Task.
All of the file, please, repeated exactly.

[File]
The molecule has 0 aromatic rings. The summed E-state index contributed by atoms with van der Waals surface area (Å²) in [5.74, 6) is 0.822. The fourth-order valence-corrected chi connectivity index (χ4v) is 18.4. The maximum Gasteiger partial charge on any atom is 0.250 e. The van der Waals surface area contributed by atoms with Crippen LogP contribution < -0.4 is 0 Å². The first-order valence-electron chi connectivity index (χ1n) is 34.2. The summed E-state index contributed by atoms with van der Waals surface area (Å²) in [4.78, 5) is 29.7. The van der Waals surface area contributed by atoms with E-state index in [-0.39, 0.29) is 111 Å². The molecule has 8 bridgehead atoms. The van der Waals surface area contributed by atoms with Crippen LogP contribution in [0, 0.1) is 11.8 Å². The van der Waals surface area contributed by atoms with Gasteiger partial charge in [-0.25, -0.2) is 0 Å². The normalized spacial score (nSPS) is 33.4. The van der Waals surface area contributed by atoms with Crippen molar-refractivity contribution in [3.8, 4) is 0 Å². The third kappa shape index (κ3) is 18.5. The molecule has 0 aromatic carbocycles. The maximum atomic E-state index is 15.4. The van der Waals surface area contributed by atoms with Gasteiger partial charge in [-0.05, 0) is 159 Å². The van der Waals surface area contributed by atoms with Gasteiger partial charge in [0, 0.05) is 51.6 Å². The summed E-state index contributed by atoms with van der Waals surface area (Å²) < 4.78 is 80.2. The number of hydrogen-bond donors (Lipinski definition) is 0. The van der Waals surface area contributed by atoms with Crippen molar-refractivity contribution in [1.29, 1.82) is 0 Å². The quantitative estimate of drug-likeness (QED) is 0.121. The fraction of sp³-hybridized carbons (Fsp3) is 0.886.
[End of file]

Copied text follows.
The molecule has 0 aromatic rings. The summed E-state index contributed by atoms with van der Waals surface area (Å²) in [5.74, 6) is 0.822. The fourth-order valence-corrected chi connectivity index (χ4v) is 18.4. The maximum Gasteiger partial charge on any atom is 0.250 e. The van der Waals surface area contributed by atoms with Crippen LogP contribution < -0.4 is 0 Å². The first-order valence-electron chi connectivity index (χ1n) is 34.2. The summed E-state index contributed by atoms with van der Waals surface area (Å²) in [4.78, 5) is 29.7. The van der Waals surface area contributed by atoms with E-state index in [-0.39, 0.29) is 111 Å². The molecule has 8 bridgehead atoms. The van der Waals surface area contributed by atoms with Crippen LogP contribution in [0, 0.1) is 11.8 Å². The van der Waals surface area contributed by atoms with Gasteiger partial charge in [-0.25, -0.2) is 0 Å². The normalized spacial score (nSPS) is 33.4. The van der Waals surface area contributed by atoms with Crippen molar-refractivity contribution in [3.8, 4) is 0 Å². The third kappa shape index (κ3) is 18.5. The molecule has 0 aromatic carbocycles. The maximum atomic E-state index is 15.4. The van der Waals surface area contributed by atoms with Gasteiger partial charge in [-0.05, 0) is 159 Å². The van der Waals surface area contributed by atoms with Gasteiger partial charge in [0, 0.05) is 51.6 Å². The summed E-state index contributed by atoms with van der Waals surface area (Å²) < 4.78 is 80.2. The number of hydrogen-bond donors (Lipinski definition) is 0. The van der Waals surface area contributed by atoms with Crippen molar-refractivity contribution in [1.29, 1.82) is 0 Å². The quantitative estimate of drug-likeness (QED) is 0.121. The fraction of sp³-hybridized carbons (Fsp3) is 0.886.